RIP: David Bowie

Posted January 11, 2016 by J Matthew Cobb in Features

Legendary rock icon David Bowie dies at the age of 69 

David Bowie, an enigma and experimentalist in every sense of the word, with over 100 million albums sold worldwide, succumbed at his New York home to liver cancer at the age of 69. He had been battling the illness for eighteen months, according to various sources.

The news of Bowie’s passing was confirmed by his son, film director Duncan Jones, who posted a statement upon his social media accounts. “David Bowie died peacefully today surrounded by his family after a courageous eighteen-month battle with cancer,” it said, while also asking for privacy for his family. “Very sorry and sad to say it’s true. I’ll be offline for a while. Love to all.”

Bowie is considered to be one of the most influential, artistic and greatest rock artists of all time. With four decades of making music, and a jump into acting which included films like Labrinyth and The Man Who Fell to Earth, Bowie — born David Robert Jones in South London’s Brixton — forced glam rock into the mainstream via his androgynous alter ego Ziggy Stardust and subsequent albums, invented “plastic soul” with 1975’s Young Americans, and even became emerged as one of the most popular fashion icons in the realm of popular music.

His early years were marked with careful exploration, although very little fanfare and success came from his first three albums. It wasn’t until he dropped 1971’s Hunky Dory that Bowie found his voice using this new sophisticated form of glam rock. His magnum opus, The Rise and Fall of Ziggy Stardust, immediately followed. Now-iconic staples like “Starman,” Suffragette City” and “Rock ‘n Roll Suicide” filled the album’s grooves. With a cinematic storyline introducing a Messiah-like alien to Earth with the plan to bring messages of hope to an apocalyptic world, Ziggy finds himself experimenting with all the ravages of rock n’ roll — drugs, fame, sexual nirvana (including bisexuality). All of these things ends up destroying Ziggy, and for a moment seemed a bit autobiographical. He also played with bisexuality, later remarking that his earlier account of being bisexual was “the biggest mistake I ever made.” Drugs also consumed much of Bowie’s life in the late ’70’s during the Studio 54 era, but later rebounded from those vices. He married Mary Angela Barnett in 1970, had a son (Duncan Jones), but later divorced. In 1992, Bowie married supermodel Iman and remained with her up to his unfortunate passing.

Two very important records in the ’70’s also elevated his starpower. Young Americans, an album recorded at Sigma Sound in Philadelphia, saw Bowie jumping in the realm of R&B and even solicited the help of a young Luther Vandross to handle backing vocals and arrangements. Bowie described his own work at this time as being “plastic soul.” It may have been a jab at his own ego, but Young Americans broke Bowie as a pop act, producing his first major US breakthrough. “Fame,” the infectious funk tune co-penned by John Lennon, earned Bowie his first number one smash hit. It also was a crossover success into the black market, even sealing a performance on the hit dance program Soul Train. The title cut, Vandross’s “Fascination,” and “Golden Years” also proved to be popular destinations on the disc. Bowie’s twelfth LP, 1977’s Heroes, rounded out Bowie’s best work in the ’70’s with Brian Eno at the production table and his ascension into art rock.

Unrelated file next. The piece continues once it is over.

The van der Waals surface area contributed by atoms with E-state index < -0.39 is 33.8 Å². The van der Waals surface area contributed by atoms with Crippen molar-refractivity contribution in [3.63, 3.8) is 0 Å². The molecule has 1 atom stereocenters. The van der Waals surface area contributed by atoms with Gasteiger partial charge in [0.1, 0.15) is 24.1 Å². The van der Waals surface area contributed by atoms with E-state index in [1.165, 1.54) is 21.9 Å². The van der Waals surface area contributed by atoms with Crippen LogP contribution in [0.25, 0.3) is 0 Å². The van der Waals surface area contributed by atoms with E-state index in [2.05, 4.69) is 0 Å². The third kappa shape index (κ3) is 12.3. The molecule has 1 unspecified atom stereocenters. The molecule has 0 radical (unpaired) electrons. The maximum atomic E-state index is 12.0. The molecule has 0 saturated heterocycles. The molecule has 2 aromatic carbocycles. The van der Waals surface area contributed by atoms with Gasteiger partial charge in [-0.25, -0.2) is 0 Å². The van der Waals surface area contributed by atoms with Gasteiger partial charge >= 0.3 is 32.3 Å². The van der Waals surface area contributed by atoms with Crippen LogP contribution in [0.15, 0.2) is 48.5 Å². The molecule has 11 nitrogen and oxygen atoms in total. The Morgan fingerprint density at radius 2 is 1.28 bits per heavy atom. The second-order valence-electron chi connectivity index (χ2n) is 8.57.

In the ’80’s, Bowie continued to reinvent himself and explored new worlds of synthpop, dance-pop and electronica on hits like “Ashes to Ashes,” “Fashion” and the Queen collaboration “Under Pressure” — mostly remembered for being the sampled royalty used on Vanilla Ice’s “Ice Ice Baby.” His mightiest effort of this decade, 1983’s Let’s Dance, sold seven million copies worldwide, becoming his best-selling album to date. The disc, produced by Chic’s Nile Rodgers, yielded a number of hit singles, particularly the infectious title cut (number one in the US and UK) and “China Girl.” More discoveries in the world of New Wave would come his way, but none of those products matched the titanium success of Let’s Dance.

In 1996, Bowie was inducted into the Rock and Roll Hall of Fame. He continued to record, even exploring electronica (and jungle music) on 1997’s Earthling. By the time, Bowie d2003’s Reality, he decided to bow out from recording. He ended that silence when he dropped 2013’s The Next Day, a critically-acclaimed LP that found its way jumping to the number two spot on the Billboard 200.

Ironically, Bowie released Blackstar, an album that was released on his birthday and only two days before his death. In tribute to Bowie, longtime album producer Tony Visconti, who also helmed his comeback LP The Next Day, wrote that “he always did what he wanted to do. He wanted to do it his way and he wanted to do it the best way. His death was no different from his life – a work of art. He made Blackstar for us, his parting gift.”

Bowie’s musical contributions, androgynous appeal of the ’70’s, fashion sense and bold creative prowess literally paved the way for modern day mega stars. “Pop artists now, Lady Gaga, Katy Perry, Miley Cyrus, all owe a huge a debt to the fact that he really married visuals to sound — nobody did it quite like David Bowie did,” Hollywood Reporter senior reporter Rebecca Sun said on CNN this morning.



Spotify accessed. Featuring many of Bowie’s most iconic hits, deep cuts and more. Approved by the editors of HiFi.

About the Author

J Matthew Cobb

Managing editor of HiFi Magazine


Be the first to comment!

Leave a Response


Please support HIFI Magazine
By clicking any of these buttons you help our site to get better